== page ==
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I'm trying to write some .htaccess rules that replace certain characters in the REQUEST_URI parameter. Specifically, I want to replace the following:

  • "<" = &lt;
  • ">" = &gt;
  • "'" = &apos;
  • '"' = &#x22;
  • ")" = &#x29;
  • "(" = &#x28;

Example URL could be http://www.example.com/?<script>alert(1)</script>&q=")("<script')

I've tried a whole bunch of methods with no success. Can someone point me in the right direction? Thanks.

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This should be done by your application and not by the web server. What language do you use? –  Gumbo Apr 29 '10 at 9:08

1 Answer 1

up vote 1 down vote accepted

You can use mod_rewrite to do this replacement, see this example for <:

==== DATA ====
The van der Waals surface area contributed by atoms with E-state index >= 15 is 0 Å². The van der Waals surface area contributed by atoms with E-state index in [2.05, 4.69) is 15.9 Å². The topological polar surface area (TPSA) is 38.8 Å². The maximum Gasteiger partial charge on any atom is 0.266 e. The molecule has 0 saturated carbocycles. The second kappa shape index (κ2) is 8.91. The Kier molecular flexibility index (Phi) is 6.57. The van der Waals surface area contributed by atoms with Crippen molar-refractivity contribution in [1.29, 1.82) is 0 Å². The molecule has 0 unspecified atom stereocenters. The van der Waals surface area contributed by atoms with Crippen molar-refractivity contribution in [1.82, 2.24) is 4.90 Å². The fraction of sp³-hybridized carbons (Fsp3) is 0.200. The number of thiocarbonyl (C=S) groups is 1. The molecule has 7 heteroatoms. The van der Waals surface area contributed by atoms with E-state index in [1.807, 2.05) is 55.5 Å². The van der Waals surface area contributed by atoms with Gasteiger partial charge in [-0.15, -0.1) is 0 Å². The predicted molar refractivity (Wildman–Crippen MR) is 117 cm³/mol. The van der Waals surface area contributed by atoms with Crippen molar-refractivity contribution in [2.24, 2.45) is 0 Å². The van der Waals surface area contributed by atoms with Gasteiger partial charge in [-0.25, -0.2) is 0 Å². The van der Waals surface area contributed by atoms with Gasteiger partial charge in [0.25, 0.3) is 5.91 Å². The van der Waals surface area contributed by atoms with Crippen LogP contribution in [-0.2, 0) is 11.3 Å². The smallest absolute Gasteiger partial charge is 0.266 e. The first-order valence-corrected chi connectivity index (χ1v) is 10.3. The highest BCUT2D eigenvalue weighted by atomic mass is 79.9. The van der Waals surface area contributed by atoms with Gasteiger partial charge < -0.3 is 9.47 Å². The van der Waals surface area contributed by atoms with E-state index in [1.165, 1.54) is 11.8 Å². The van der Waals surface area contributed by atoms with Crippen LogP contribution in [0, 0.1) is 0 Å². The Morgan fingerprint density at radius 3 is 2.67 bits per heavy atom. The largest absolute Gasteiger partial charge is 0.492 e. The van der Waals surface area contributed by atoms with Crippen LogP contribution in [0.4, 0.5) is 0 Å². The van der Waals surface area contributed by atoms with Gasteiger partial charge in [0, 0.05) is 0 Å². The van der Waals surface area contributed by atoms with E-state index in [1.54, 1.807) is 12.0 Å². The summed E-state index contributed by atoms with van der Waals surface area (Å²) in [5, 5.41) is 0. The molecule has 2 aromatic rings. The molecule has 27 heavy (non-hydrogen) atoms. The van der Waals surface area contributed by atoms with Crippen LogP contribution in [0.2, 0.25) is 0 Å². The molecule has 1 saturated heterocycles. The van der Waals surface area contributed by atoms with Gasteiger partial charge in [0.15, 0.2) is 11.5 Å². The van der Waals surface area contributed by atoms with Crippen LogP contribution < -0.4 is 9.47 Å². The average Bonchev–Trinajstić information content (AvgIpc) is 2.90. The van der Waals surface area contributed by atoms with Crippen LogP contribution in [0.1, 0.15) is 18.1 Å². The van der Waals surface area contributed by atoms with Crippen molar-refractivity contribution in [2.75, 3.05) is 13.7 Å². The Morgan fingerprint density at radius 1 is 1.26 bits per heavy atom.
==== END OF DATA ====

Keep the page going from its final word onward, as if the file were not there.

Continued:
RewriteCond %{QUERY_STRING} ^([^<]*)<([^<]*)<(.*)
RewriteRule ^ %{REQUEST_URI}?%1&lt;%2&lt; [N]
RewriteCond %{QUERY_STRING} ^([^<]*)<([^<]*)$
RewriteRule ^ %{REQUEST_URI}?%1&lt;%2 [L]

The first rule will replace two < characters at a time and the second will end the recursion. The other characters can be replaced in the same way (just replace < and &lt; with the other pairs).

But using mod_rewrite for this kind of work is not that suitable because

  1. mod_rewrite allows to replace only fixed number of occurrences at a time and
  2. the number of replacements is limited to the internal redirection counter that is used to avoid infinite recursion.

Although the second statement does not apply in this case due to the usage of the N flag, I would not recommend the usage of mod_rewrite for this kind of work.

I would rather recommend to do this in the web application, possibly just before putting your data out into an HTML document and not in a prophylactic manner for every input no matter how that data is processed.

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